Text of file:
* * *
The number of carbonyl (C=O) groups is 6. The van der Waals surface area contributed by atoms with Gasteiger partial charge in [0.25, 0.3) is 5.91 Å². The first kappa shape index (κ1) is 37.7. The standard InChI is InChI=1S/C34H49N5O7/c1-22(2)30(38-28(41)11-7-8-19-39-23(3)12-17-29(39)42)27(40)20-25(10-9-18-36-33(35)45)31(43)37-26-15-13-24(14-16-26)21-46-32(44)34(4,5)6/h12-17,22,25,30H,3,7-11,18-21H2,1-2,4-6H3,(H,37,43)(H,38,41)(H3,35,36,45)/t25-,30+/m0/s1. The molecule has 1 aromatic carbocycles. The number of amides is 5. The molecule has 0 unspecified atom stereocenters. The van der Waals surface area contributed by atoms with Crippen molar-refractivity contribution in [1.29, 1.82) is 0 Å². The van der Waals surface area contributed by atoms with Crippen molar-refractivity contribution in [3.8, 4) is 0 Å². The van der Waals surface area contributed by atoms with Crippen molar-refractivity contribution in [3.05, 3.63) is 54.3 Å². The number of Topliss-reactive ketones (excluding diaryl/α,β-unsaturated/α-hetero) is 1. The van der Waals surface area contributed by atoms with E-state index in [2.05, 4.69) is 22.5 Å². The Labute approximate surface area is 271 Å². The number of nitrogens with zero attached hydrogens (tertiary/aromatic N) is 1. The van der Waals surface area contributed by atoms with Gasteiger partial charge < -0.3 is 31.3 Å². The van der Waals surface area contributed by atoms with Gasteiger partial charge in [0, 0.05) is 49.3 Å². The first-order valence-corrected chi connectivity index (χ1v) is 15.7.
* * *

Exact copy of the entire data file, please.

The number of carbonyl (C=O) groups is 6. The van der Waals surface area contributed by atoms with Gasteiger partial charge in [0.25, 0.3) is 5.91 Å². The first kappa shape index (κ1) is 37.7. The standard InChI is InChI=1S/C34H49N5O7/c1-22(2)30(38-28(41)11-7-8-19-39-23(3)12-17-29(39)42)27(40)20-25(10-9-18-36-33(35)45)31(43)37-26-15-13-24(14-16-26)21-46-32(44)34(4,5)6/h12-17,22,25,30H,3,7-11,18-21H2,1-2,4-6H3,(H,37,43)(H,38,41)(H3,35,36,45)/t25-,30+/m0/s1. The molecule has 1 aromatic carbocycles. The number of amides is 5. The molecule has 0 unspecified atom stereocenters. The van der Waals surface area contributed by atoms with Crippen molar-refractivity contribution in [1.29, 1.82) is 0 Å². The van der Waals surface area contributed by atoms with Crippen molar-refractivity contribution in [3.8, 4) is 0 Å². The van der Waals surface area contributed by atoms with Crippen molar-refractivity contribution in [3.05, 3.63) is 54.3 Å². The number of Topliss-reactive ketones (excluding diaryl/α,β-unsaturated/α-hetero) is 1. The van der Waals surface area contributed by atoms with E-state index in [2.05, 4.69) is 22.5 Å². The Labute approximate surface area is 271 Å². The number of nitrogens with zero attached hydrogens (tertiary/aromatic N) is 1. The van der Waals surface area contributed by atoms with Gasteiger partial charge < -0.3 is 31.3 Å². The van der Waals surface area contributed by atoms with Gasteiger partial charge in [0, 0.05) is 49.3 Å². The first-order valence-corrected chi connectivity index (χ1v) is 15.7.